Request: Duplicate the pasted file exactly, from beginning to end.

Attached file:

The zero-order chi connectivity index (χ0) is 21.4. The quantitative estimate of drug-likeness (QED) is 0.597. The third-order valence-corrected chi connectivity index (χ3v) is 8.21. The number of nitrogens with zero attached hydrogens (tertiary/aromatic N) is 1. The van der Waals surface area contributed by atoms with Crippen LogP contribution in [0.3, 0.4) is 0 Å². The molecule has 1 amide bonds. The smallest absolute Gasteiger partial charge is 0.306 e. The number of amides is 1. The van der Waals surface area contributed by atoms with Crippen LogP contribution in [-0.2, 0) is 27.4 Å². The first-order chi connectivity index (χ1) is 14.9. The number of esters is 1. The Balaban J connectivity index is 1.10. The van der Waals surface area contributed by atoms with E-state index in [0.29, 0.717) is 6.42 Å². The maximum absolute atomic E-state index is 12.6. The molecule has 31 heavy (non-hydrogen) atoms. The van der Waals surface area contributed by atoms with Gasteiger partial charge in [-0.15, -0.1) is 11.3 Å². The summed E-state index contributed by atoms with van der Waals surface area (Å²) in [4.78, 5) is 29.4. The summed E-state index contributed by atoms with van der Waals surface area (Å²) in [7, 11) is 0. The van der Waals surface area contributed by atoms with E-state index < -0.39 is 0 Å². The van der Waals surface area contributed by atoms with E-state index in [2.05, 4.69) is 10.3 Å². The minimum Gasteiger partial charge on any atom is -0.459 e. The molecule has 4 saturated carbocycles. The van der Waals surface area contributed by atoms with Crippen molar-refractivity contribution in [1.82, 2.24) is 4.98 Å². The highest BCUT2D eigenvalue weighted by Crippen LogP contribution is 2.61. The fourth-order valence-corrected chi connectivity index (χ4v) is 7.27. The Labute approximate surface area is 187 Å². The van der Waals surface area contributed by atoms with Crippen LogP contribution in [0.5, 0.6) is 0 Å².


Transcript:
The zero-order chi connectivity index (χ0) is 21.4. The quantitative estimate of drug-likeness (QED) is 0.597. The third-order valence-corrected chi connectivity index (χ3v) is 8.21. The number of nitrogens with zero attached hydrogens (tertiary/aromatic N) is 1. The van der Waals surface area contributed by atoms with Crippen LogP contribution in [0.3, 0.4) is 0 Å². The molecule has 1 amide bonds. The smallest absolute Gasteiger partial charge is 0.306 e. The number of amides is 1. The van der Waals surface area contributed by atoms with Crippen LogP contribution in [-0.2, 0) is 27.4 Å². The first-order chi connectivity index (χ1) is 14.9. The number of esters is 1. The Balaban J connectivity index is 1.10. The van der Waals surface area contributed by atoms with E-state index in [0.29, 0.717) is 6.42 Å². The maximum absolute atomic E-state index is 12.6. The molecule has 31 heavy (non-hydrogen) atoms. The van der Waals surface area contributed by atoms with Gasteiger partial charge in [-0.15, -0.1) is 11.3 Å². The summed E-state index contributed by atoms with van der Waals surface area (Å²) in [4.78, 5) is 29.4. The summed E-state index contributed by atoms with van der Waals surface area (Å²) in [7, 11) is 0. The van der Waals surface area contributed by atoms with E-state index < -0.39 is 0 Å². The van der Waals surface area contributed by atoms with E-state index in [2.05, 4.69) is 10.3 Å². The minimum Gasteiger partial charge on any atom is -0.459 e. The molecule has 4 saturated carbocycles. The van der Waals surface area contributed by atoms with Crippen molar-refractivity contribution in [1.82, 2.24) is 4.98 Å². The highest BCUT2D eigenvalue weighted by Crippen LogP contribution is 2.61. The fourth-order valence-corrected chi connectivity index (χ4v) is 7.27. The Labute approximate surface area is 187 Å². The van der Waals surface area contributed by atoms with Crippen LogP contribution in [0.5, 0.6) is 0 Å².